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POEM #280: A CRITICAL ANALYSIS
What is death one may ask? Many immediately think of death as an unknown void, a reality mixed and intertwined with religious or philosophical beliefs. Others believe it’s a decision left unto the ultimate creator and is set in stone for each person and there’s nothing one can do to change. Of course, as of right now, no one knows for certain when and what shape death comes in, but one can, of course, ponder. For this very reason, a select few suffer great emotional fear of the occurrence of it and try to lead a minimal risk life giving contentment to their vulnerable hearts. This is known as necrophilia, which Dickinson was a case of. Thus, in the case of poem number 280 by Emily Dickinson, the exact subject matter of death is examined further into greater detail.
Before one shall delve further into this poem, one must consider the state of mind of the author. Emily Dickinson was an extreme introverted lady who questioned many big questions of life such as religion, afterlife, death, and pain. She wrote a large collection of such poems, which answered these questions in a poetic slant way leaving the reader baffled yet richly empowered by the use of her imagery. In this poem particularly, the person who is experiencing the actions as well as speaking them is Emily Dickinson herself. Throughout this poem, there are five stanzas each adding to the tone of the narrative. The lines that particularly add the tone are three, seven, and eleven. Dickinson’s poem line three reads, “ Kept treading-treading-till it seemed…”(176). Furthermore line seven discloses, “Kept-beating-beating-till I thought…”(176). Lastly line eleven mentions the tone by saying “…Boots of Lead, again,”(176). In this case the keyword is “again”. This word helps reemphasize the quote from line three and seven of the repetitive treading. Thus, all three of these lines conclusively give the reader a suggestion of a slow, monotonous, dreary tone. This is done so that the readers as well as the speaker of the poem seem to be stuck in an endless ritual of her (Dickinson’s) death. As far as the meaning of each stanza, the first stanza describes the setting of a ceremony and sets a tone. In the ending parts of the stanza, it lets the readers know that the speaker has realized that her death has occurred. This can be seen in the last line of the stanza (line 4). It reads, “ That Sense was breaking through”(176). At the end of this line, the speaker has realized that she is experiencing death. Stanza number two describes the further processions of the ceremonies making the tone even more monotonous and routine with the annoying drum beat ringing through her ears. This is shown through lines five and six, which mention “ A Service, like a Drum- (176). “Kept beating-beating-till I thought” (176). Moving on to the third stanza, the speaker realizes that through the sounds that mourners and well-wishers are gazing upon her dead body. Then with a sudden shift from a worldly to an unworldly place, the last line of the third stanza quotes “The Space—began to toll” (176). Through this, one can see the oblivion of unconsciousness has begun. This will follow suit throughout the fourth stanza, which describes heaven. She describes it as Bells, Silence and mentions the loneliness and despair she is experiencing. Moving on to the last stanza, she regains consciousness and mentally arrives back on Earth and her surroundings. The main purpose of this stanza is to describe her final thoughts as the pallbearers lower her coffin from the planks above. Consequently, in the end, she realizes the truth of afterlife and ceases to exist. This is shown through the very last line stating “And Finished knowing-then” (176).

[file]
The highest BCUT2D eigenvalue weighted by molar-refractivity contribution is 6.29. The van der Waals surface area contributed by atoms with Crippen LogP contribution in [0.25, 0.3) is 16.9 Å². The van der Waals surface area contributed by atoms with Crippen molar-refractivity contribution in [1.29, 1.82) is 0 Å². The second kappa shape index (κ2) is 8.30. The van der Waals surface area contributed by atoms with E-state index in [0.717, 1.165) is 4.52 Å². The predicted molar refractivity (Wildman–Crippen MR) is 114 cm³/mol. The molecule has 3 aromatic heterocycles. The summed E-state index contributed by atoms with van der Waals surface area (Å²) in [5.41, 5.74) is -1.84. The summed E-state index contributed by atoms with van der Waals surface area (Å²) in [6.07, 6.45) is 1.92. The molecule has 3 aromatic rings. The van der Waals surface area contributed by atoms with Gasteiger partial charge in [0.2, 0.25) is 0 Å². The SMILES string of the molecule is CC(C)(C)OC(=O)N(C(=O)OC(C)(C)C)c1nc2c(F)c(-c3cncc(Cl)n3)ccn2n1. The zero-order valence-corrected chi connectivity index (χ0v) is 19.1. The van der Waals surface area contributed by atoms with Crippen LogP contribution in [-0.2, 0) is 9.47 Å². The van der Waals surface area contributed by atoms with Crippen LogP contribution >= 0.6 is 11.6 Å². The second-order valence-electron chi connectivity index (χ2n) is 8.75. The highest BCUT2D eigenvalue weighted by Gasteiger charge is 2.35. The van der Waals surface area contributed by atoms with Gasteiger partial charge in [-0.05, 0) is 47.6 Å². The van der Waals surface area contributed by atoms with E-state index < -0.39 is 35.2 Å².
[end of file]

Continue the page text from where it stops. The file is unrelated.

In this narrative, the senses that are being used throughout the poem are interestingly only the auditory sense. Dickinson, having a natural scientific aptitude, intentionally put in auditory interactions. This is because when one dies the last sense that is lost is the auditory sense. There was not one mention of seeing, smelling, touching, tasting. The one and only sense used was that of hearing. One would
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American Christians, Emily Dickinson, Lines, British poetry
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